Deaths on the nation's roads increased 9.3 percent through the first nine months of 2015 compared to the previous year, the National Highway Traffic Safety Administration said Friday. Should that percentage hold for the final three months of the year, the increase would be the largest percentage spike from one year to the next since 1946.
"We're seeing red flags across the US, and we're not waiting for the situation to develop further," said NHTSA administrator Mark Rosekind. "It's time to drive behavioral changes in traffic safety, and that means taking on new initiatives and addressing persistent issues like drunk driving and failure to wear seat belts."
Through the first nine months of 2015, 26,000 Americans lost their lives in traffic crashes, compared to 23,796 during the first nine months of 2014. That's an increase of 2,204 lives lost.
Cheap gas prices and a strong economy may be partially to blame. The nation's unemployment rate has dropped below 5 percent, and with more Americans commuting to work, they're spending more time on the road. And with more discretionary money to spend, affordable gas prices are fueling road trips and vacations. Americans drove an estimated 3.06 trillion miles in 2015, according to the Federal Highway Administration.
"We're seeing red flags across the U.S., and we're not waiting for the situation to develop further." - Mark Rosekind
But those factors alone do not explain the rise. The rate of fatalities has increased faster than miles driven. The FHA estimates a 3.5-percent rise in the number of vehicle miles driven for 2015, meaning fatalities are increasing at a rate about three times that of the increase in miles driven. Deaths per million miles traveled have increased from 1.05 per million miles to 1.10 deaths per million miles. The 1.05 per-million-mile figure was the lowest ever recorded, meaning by historical standards, it's still a comparatively safe time to be out on the road.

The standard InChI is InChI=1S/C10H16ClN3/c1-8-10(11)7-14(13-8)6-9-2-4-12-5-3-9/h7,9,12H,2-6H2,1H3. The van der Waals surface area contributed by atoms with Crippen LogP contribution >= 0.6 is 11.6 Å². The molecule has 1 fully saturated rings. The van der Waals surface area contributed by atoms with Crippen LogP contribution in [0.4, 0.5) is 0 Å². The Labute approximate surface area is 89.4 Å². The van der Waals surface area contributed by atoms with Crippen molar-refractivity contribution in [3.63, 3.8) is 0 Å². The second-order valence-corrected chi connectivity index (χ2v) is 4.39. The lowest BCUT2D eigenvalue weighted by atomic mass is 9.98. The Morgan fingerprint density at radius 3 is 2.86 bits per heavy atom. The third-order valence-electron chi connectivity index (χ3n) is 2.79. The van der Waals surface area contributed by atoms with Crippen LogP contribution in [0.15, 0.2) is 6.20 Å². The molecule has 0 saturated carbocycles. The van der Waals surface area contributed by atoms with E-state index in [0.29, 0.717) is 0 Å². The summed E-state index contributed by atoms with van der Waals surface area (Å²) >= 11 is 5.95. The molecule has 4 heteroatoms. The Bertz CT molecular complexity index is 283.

Though traffic deaths have fallen 22 percent since 2000, they've increased in four consecutive quarters, according to the federal data. Though many experts point to cell-phone use behind the wheel as one probable cause of the steep rise, there's not yet hard data that supports that conclusion. There's a geographic component to the risk. Fatalities in the Pacific Northwest jumped 20 percent year over year, according to NHTSA, and fatalities in the Southeast rose 16 percent. They rose 14 percent in New England, and by 12 percent in the Midwest and Mid-Atlantic. California and Arizona saw only a 3 percent rise, while Texas and its surrounding states saw the nation's slowest rise at 2 percent.
"For decades, U.S. DOT has been driving safety improvements on our roads, and those efforts have resulted in a steady decline in highway deaths," Transportation Secretary Anthony Foxx said in a written statement. "But the apparent increase in 2015 is a signal that we need to do more."
Statistics show that unbelted motorists comprise only about 13 percent of the driving population, yet they account for approximately 48 percent of all fatalities.
Friday's latest data doesn't break down the deaths into more detailed information, but earlier federal reports indicated that death rates were still dropping for vehicle occupants. The biggest spikes were from vulnerable road users like pedestrians, whose collective death rate had risen more than 10 percent from 2014 to 2015.